Trump classified documents trial in Florida postponed indefinitely

A federal judge Tuesday indefinitely postponed the criminal classified documents trial of former President Donald Trump, a court filing shows.

The trial on charges that Trump willfully retained classified national security records after leaving the White House and then hid them from federal authorities was scheduled to start May 20.

But the new ruling from U.S. District Judge Aileen Cannon vacates that date and sets a new slate of pretrial proceedings, the latest of which is a hearing set for July 22.

The ruling casts more doubt on whether Trump, the presumptive Republican presidential nominee, will face trial on the federal criminal charges prior to the Nov. 5 election.

Lawyers for Trump have urged Cannon, whom Trump appointed to the federal bench in southern Florida, to set the trial after the election.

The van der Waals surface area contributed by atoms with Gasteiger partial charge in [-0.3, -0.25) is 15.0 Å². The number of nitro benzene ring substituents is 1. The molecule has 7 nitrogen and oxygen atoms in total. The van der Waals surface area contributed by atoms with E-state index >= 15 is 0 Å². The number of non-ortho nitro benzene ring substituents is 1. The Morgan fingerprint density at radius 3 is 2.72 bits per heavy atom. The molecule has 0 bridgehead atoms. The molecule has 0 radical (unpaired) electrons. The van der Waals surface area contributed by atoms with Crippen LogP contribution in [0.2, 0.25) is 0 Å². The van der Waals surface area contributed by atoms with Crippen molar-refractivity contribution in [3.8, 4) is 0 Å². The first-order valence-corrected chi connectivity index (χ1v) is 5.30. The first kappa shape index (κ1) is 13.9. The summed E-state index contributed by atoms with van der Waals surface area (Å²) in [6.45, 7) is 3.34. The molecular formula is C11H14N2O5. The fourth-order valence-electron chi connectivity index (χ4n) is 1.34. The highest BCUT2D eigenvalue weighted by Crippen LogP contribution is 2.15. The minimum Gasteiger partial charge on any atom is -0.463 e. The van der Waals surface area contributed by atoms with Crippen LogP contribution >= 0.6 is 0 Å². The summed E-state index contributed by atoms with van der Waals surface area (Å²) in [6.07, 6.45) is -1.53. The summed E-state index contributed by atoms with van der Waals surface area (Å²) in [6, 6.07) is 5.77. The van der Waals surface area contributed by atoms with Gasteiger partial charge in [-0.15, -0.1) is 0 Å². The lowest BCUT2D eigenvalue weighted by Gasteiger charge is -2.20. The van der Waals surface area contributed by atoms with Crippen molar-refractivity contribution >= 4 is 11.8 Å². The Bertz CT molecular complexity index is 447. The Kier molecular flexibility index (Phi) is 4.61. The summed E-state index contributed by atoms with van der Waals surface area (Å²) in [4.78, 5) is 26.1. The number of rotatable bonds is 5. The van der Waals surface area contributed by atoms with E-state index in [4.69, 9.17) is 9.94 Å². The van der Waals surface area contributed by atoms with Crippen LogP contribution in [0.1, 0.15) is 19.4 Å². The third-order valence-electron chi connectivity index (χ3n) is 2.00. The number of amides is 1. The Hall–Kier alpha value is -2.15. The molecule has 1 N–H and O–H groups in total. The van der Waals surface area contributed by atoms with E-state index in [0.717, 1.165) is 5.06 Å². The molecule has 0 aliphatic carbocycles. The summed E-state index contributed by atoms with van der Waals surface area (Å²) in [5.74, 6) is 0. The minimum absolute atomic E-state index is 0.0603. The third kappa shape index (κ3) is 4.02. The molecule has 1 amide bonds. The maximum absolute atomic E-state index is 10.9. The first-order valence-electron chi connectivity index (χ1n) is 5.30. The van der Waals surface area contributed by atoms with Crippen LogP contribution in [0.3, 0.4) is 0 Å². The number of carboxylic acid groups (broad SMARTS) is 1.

Cannon wrote in Tuesday’s court order that it “would be imprudent” to finalize a trial date “at this juncture” when various pretrial issues have yet to be resolved.

Cannon pointed to pending questions about how classified information will be handled in the high-profile trial of the former president, along with “additional pretrial and trial preparations necessary to present this case to a jury.”

To move forward with the trial in May would be “inconsistent with the Court’s duty to fully and fairly consider” those issues, she wrote.

“The Court therefore vacates the current May 20, 2024, trial date (and associated calendar call), to be reset by separate order following resolution of the matters before the Court, consistent with Defendants’ right to due process and the public’s interest in the fair and efficient administration of justice,” Cannon wrote.

Trump is fighting 88 criminal counts in four separate courts as he campaigns to unseat President Joe Biden. He is currently on trial in Manhattan Supreme Court on charges of falsifying business records related to a $130,000 hush money payment to porn star Stormy Daniels.

Whether any of Trump’s other cases will head to trial before Election Day is unclear — and after Cannon’s latest ruling, increasingly unlikely.

In addition to the documents case, Trump is charged in federal court in Washington, D.C., with conspiring to overturn his loss to Biden in the 2020 election. He also faces election-interference charges in Georgia state court.

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